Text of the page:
Daily Gratitude Year 5-Day 18: Today, I am grateful for patterns.
Patterns are pleasant. In poetry and music, we call them rhythm and rhyme. My brain works a little freakishly in Dr. Seussical patterns at times. Song lyrics stick... where I leave park my car doesn't unless I establish a pattern of parking in the same place. Pieces of a song can... and do... get stuck on "repeat" in my head... thanks my friend Earworm who keeps on singing them. ''
Patterns are for people who need to express their God given creative breath, but are not sure where to begin. Mama Ina Mae, a seamstress, filled the sewing room with fabric and patterns from Simplicity, Butterick and McCalls. A pattern was a starting point for the creative leap.
Chefs use a recipe. Some will alter it and make it their own, while others find their joy in picture perfect perfection that matches the image on the recipe card.
Since God created us all to be uniquely woven in our mother's womb... we don't all find the same fabrics and prints appealing... or spices. Some like denim and leather. Others prefer tulle and lace. Some crave cinnamon and others cilantro (tastes like soap to me). The world is full of goodness.
The earth is the LORD's, and everything in it, the world, and all who live in it; (Psalm 24:1 NIV) It is all beautiful, but we do have personal preferences.
One trip to Disney, I was on a quest to find "the biggest, tackiest earrings" I could find for my treasured friend Shelley. She was our Child Life Specialist when I worked at St. Jude. She had a silly and tacky earring collection. It was a conversation starter and relationship builder for many years for families new to cancer and the St. Jude community. She offered a little humor and hope into a scary time, with ridiculous earrings. The earrings became a pattern of behavior that increased comfort and broke the ice to build relationships.
Now... the definition of "tacky" did vary. (On occasion, she would be gifted with a pair that I might actually wear with the right outfit... and we would laugh about it.) Wearing ginormous, tacky earrings became a pattern of behavior with a purpose for Shelley.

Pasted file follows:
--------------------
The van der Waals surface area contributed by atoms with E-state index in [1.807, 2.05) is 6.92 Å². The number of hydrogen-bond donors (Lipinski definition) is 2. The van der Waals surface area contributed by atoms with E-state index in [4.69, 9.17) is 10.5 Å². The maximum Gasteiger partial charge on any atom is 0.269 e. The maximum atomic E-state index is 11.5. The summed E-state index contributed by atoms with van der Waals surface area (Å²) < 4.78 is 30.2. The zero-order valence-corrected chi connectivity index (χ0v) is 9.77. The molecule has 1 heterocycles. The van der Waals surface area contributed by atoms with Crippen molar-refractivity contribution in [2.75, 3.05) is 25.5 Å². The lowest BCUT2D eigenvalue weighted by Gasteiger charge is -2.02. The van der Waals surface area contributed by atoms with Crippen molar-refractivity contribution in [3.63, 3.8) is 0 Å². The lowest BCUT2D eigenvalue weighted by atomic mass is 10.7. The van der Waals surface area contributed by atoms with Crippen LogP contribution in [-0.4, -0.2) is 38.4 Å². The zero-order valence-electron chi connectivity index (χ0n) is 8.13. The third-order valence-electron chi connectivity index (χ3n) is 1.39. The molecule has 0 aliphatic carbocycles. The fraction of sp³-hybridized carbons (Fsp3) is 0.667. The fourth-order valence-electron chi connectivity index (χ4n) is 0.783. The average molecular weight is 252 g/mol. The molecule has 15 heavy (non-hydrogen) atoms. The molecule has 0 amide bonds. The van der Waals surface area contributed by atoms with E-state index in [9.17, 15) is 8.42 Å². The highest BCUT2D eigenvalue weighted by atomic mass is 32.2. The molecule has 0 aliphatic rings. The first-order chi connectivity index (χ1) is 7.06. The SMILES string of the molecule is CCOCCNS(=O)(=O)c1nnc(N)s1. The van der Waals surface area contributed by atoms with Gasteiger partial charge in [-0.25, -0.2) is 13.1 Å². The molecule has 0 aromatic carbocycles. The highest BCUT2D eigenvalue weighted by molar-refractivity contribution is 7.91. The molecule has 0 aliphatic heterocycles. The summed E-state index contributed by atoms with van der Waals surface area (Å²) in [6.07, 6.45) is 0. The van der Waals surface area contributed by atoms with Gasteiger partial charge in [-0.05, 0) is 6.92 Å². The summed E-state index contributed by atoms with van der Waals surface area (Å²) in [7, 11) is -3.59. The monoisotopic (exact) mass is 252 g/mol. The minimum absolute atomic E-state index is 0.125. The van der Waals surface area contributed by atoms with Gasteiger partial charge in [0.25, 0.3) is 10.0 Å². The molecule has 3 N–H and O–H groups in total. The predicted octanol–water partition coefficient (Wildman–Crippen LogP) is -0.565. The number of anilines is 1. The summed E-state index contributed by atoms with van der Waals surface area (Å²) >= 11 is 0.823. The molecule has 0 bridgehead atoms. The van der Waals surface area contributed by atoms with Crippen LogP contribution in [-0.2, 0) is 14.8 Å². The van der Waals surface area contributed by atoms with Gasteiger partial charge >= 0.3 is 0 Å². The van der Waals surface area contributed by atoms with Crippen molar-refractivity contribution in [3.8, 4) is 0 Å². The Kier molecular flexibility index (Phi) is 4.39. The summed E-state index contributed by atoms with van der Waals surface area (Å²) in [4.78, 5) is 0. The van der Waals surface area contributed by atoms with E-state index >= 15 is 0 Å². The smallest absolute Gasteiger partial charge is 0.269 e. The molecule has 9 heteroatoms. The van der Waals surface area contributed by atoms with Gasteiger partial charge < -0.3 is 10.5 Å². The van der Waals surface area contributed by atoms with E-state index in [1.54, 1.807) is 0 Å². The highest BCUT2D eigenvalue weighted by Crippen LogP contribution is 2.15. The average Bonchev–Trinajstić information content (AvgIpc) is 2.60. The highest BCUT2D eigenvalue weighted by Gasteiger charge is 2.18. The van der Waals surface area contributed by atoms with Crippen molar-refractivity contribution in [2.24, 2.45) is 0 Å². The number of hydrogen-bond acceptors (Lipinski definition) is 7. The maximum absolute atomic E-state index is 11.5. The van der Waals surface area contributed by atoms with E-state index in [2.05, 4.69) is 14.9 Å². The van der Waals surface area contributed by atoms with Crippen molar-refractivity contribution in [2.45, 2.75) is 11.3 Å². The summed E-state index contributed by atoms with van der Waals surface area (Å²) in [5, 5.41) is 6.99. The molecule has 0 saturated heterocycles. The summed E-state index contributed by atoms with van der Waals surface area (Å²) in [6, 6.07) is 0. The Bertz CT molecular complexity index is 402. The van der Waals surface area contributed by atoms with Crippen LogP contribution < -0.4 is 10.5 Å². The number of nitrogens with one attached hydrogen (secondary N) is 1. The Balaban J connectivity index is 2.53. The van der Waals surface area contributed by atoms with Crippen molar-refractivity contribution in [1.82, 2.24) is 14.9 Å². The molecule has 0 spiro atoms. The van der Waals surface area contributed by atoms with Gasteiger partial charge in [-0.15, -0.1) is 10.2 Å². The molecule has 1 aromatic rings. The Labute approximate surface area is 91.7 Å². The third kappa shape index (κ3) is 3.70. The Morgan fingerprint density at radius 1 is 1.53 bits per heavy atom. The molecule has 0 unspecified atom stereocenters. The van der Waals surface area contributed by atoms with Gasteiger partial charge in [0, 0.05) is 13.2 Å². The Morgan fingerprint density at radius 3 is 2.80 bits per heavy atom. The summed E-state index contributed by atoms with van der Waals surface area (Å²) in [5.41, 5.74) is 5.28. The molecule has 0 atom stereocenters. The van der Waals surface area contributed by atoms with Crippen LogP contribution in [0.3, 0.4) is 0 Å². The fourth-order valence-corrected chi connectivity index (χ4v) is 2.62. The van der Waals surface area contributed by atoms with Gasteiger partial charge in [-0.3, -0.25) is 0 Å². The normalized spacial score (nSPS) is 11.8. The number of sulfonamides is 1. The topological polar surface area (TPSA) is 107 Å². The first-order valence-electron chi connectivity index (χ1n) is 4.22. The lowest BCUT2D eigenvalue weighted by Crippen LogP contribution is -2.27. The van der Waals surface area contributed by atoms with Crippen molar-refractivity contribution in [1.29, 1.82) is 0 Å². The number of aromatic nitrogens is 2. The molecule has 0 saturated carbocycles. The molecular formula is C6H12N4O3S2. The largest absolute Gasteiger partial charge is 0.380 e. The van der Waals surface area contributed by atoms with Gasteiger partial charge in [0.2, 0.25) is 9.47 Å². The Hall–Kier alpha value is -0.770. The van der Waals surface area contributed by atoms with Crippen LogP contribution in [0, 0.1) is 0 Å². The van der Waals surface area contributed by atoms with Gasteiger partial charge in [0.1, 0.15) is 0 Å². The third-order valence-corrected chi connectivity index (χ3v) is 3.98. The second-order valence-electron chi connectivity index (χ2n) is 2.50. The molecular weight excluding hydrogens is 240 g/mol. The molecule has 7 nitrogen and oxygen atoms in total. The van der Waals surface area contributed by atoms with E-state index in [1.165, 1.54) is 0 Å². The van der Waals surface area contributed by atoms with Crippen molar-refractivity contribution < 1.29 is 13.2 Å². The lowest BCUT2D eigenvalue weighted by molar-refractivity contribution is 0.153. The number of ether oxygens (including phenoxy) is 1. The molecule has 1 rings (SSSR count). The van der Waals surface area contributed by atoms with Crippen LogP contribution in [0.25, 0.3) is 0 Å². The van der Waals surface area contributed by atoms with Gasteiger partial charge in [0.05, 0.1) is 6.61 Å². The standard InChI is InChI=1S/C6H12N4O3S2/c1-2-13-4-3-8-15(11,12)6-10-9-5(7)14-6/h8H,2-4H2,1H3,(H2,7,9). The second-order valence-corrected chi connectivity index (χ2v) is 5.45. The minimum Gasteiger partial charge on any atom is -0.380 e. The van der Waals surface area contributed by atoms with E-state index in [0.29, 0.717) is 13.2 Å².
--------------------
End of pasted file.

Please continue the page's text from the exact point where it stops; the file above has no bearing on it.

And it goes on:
The boys loved the cockroach earrings. She had trolls, skulls, spiders, flowers and more. Everyone was amazed she could pull off dangling cans of playdough from her earlobes. If they brought it, she would make them feel special for the gift. Then, she would wear them. No matter how tacky, how heavy or how ugly. The pattern was set and relationships grew.
By the way, when I did finally find the "perfect" earrings for Shelley at the Wide World of Disney store... the mother of all Disney stores. I was a bit embarrassed by the truly tacky purchase. Randy briefly explained my choice to the check-out girl and sarcastically asked, "Now, aren't these beautiful?" She smiled with Disney trained professionalism and replied, "We try to have a little something for everyone." We had to laugh. Oh my! They dangled more like mini Mickey chandeliers than earrings. Shelley accepted and wore them with her typical grace.
Building relationship matters. Patterns of behavior help us do that very thing. Each relationship is special and unique and special in it's own way. Customs and cultural patterns help us grow in what we know and understand about the people in our lives.
When Jesus disciples asked "How should we pray?", he gave them a pattern. We call it "The Lord's Prayer". I was intrigued when I stumbled on a prayer Nehemiah prayed that is very similar in pattern. In the garden, on the night before he was taken to be crucified, he, again, hit some of the same elements.
Prayer can be powerful. How we pray speaks to the relationship and our agenda. Do we treat prayer like the drive through at McDonalds with our orders submitted, or are we true friends of Jesus and the Living God with a relationship built through patterns and prayer?
For me... coffee, gratitude and Jesus is the best way to start my day. It's my pattern, but it doesn't work for everyone. Try a pattern and see what fits. If necessary, make some alterations and be creative.
Today, I am grateful for patterns.